Owen Balloch, Marketing Manager at Alaris, a Kodak Alaris business, discusses why document digitalisation can be of benefit to charities and shares a handy checklist that will help third sector organisations go paperless
For all charities, there’s a constant need to achieve more with less. That means resources have to be stretched to the max and efficiencies maximised - which in so many cases means embracing digitalisation.
The digital workplace comes in many forms, but one of the most easily achievable and easy to manage methods of streamlining workflows and boosting efficiency, is to cut physical paper consumption through digital workflows. And given these stats from the Paperless Project
, it’s easy to see the benefits:
- 45% of the paper printed in offices ends up trashed by the end of the day – this daily lifespan occurs for over a trillion sheets of paper per year, worldwide.
- In the US, companies spend more than $120 billion a year on printed forms, most of which outdate themselves within three months’ time.
- A typical employee spends 30-40% of their time looking for information locked in email and filing cabinets.
- The average document is copied 9 to 11 times and every 12 filing cabinets require an additional employee to maintain.
- Each four-drawer file cabinet holds an average of 10,000 to 12,000 documents and takes up to nine square feet of floor space - that’s a big expense when budgets are tight.
- Large organisations lose a document every 12 seconds.
- Paper in the average organisation grows by 22% a year.
Efficiency through digitalisation
The benefits of transitioning into the digital world are far-reaching and from Alaris’ vast experience of working with organisations in numerous sectors of all sizes these include:
Efficiency: Digital documents
are much easier to manage, store and retrieve than paper ones. Having documents available to access and share regardless of the location, improves team productivity and brings a better customer experience.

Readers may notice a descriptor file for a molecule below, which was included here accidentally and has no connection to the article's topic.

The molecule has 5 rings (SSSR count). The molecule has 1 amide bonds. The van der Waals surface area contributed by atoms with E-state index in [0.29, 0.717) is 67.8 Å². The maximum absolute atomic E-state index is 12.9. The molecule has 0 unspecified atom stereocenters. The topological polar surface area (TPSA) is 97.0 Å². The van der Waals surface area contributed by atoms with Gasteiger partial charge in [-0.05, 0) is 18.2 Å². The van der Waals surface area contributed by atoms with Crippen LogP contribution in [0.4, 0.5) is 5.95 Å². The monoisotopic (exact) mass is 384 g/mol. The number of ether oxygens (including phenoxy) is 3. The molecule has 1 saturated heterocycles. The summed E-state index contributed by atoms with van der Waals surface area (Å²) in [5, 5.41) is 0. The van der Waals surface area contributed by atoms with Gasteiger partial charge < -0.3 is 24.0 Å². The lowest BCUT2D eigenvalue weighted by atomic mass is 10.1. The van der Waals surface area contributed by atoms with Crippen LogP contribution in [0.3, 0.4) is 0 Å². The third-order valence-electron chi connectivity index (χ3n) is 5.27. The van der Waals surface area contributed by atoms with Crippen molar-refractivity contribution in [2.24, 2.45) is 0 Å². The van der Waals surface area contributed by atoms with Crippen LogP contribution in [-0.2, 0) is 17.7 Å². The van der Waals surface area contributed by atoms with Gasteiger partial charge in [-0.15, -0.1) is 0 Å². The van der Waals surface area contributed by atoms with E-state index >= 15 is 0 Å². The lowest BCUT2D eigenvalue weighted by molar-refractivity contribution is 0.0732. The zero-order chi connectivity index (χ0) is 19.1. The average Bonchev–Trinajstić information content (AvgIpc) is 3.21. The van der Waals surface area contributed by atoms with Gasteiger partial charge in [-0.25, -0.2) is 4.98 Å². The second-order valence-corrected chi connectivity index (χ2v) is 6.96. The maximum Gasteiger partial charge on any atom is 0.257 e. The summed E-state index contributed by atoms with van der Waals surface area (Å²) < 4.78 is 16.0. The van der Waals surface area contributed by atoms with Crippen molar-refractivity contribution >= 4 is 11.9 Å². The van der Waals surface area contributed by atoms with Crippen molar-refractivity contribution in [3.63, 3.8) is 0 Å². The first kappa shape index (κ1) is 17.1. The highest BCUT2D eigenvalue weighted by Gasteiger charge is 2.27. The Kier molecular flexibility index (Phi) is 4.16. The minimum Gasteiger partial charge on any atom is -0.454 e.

Unless you’re footing the bill for overnight delivery, paper documents will take at least a day to transfer from Point A to Point B. Even then there may be delays, misplacement, or complete loss. Once digitised, a document is available where it is needed, instantly. It’s also more secure.
Document back-up and recovery:
With the paperless office (or ‘paperlite’, which some organisations see as a more attainable approach), documents are stored electronically for simple and easy back-ups to a remote server or the cloud. This protects information should disaster strike. Paper documents lost in a fire or flood are irreplaceable.
Print, paper and storage are costly. Charities need to demonstrate that they are using as much of a donor’s contribution on its projects as possible - therefore reducing outlay on storage, archiving, ink, paper, printing (the list goes on) is a tangible saving worth making.
Going paperless - a checklist
With the above in mind, it makes sense to go paperless - but how do charities ensure they do it effectively? Alaris suggests doing the following:
- Assess paper-driven bottlenecks
Detail the most critical business processes, such as the ones that stop or ‘harm’ operations if they are held up. Review existing documentation or establish a quick step-by-step overview noting where paper is used in each process or task. Assess the number of paper business inputs required for the chosen processes in a typical day/week/month and the time involved in the manual handling of the paper document and finally identify where there is an opportunity to save time and money through digitalisation.
- Establish paperless processes where feasible
Identify tasks that rely on paper-based inputs and can be easily shifted to digital, such as offering an eForm to replace a paper form. Ensure that digital and conventional processes can be handled in parallel and are fully integrated to enable a smooth transition as volumes shift from paper to digital.
- Scanning and backfile conversion
Any documents that arrive in paper form should be scanned
and converted to electronic format as quickly as possible upon receipt. The chances are that paper documents and files coming from external sources will likely be a part of your operations for some time. The key is to digitise those files as soon as they arrive so they can be acted on immediately. There may also be value in converting existing archives to digital, but this requires high retrieval rates or the frequent integration into the processing of new business input, it’s key here to perform a business case assessment to confirm the business value.
- Update stakeholders
Once you have implemented the shift to digitalisation, you should inform all stakeholders about the changes and how it affects them. You may want to issue an email notice highlighting the advantages and also cover any concerns that may exist about security and privacy.
Finally, enjoy the benefits! The rewards in time and monetary savings will begin adding up quickly and the return in customer satisfaction and loyalty can be significant.